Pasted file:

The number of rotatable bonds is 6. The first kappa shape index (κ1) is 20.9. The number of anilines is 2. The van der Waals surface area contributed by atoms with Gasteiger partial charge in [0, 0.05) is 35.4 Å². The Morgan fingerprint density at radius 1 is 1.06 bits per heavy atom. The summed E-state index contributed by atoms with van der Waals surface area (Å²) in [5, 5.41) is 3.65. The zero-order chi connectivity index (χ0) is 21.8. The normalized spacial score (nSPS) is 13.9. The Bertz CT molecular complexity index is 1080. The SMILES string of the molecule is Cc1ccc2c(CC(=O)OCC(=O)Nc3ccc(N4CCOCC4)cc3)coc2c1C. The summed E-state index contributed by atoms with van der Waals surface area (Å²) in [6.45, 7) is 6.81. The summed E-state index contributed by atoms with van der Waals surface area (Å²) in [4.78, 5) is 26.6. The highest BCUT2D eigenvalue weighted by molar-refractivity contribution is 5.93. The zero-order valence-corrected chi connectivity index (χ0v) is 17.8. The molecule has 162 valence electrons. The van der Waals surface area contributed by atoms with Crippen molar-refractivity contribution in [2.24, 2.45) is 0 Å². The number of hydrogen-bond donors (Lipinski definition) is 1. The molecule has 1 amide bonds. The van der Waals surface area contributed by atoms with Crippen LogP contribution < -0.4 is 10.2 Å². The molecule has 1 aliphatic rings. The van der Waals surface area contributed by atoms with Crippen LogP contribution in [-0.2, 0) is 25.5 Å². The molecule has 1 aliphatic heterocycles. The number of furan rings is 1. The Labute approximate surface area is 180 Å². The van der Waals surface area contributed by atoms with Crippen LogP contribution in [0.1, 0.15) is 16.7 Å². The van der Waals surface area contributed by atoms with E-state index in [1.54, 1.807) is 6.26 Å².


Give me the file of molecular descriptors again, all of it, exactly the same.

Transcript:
The number of rotatable bonds is 6. The first kappa shape index (κ1) is 20.9. The number of anilines is 2. The van der Waals surface area contributed by atoms with Gasteiger partial charge in [0, 0.05) is 35.4 Å². The Morgan fingerprint density at radius 1 is 1.06 bits per heavy atom. The summed E-state index contributed by atoms with van der Waals surface area (Å²) in [5, 5.41) is 3.65. The zero-order chi connectivity index (χ0) is 21.8. The normalized spacial score (nSPS) is 13.9. The Bertz CT molecular complexity index is 1080. The SMILES string of the molecule is Cc1ccc2c(CC(=O)OCC(=O)Nc3ccc(N4CCOCC4)cc3)coc2c1C. The summed E-state index contributed by atoms with van der Waals surface area (Å²) in [6.45, 7) is 6.81. The summed E-state index contributed by atoms with van der Waals surface area (Å²) in [4.78, 5) is 26.6. The highest BCUT2D eigenvalue weighted by molar-refractivity contribution is 5.93. The zero-order valence-corrected chi connectivity index (χ0v) is 17.8. The molecule has 162 valence electrons. The van der Waals surface area contributed by atoms with Crippen molar-refractivity contribution in [2.24, 2.45) is 0 Å². The number of hydrogen-bond donors (Lipinski definition) is 1. The molecule has 1 amide bonds. The van der Waals surface area contributed by atoms with Crippen LogP contribution < -0.4 is 10.2 Å². The molecule has 1 aliphatic rings. The van der Waals surface area contributed by atoms with Crippen LogP contribution in [-0.2, 0) is 25.5 Å². The molecule has 1 aliphatic heterocycles. The number of furan rings is 1. The Labute approximate surface area is 180 Å². The van der Waals surface area contributed by atoms with Crippen LogP contribution in [0.1, 0.15) is 16.7 Å². The van der Waals surface area contributed by atoms with E-state index in [1.54, 1.807) is 6.26 Å².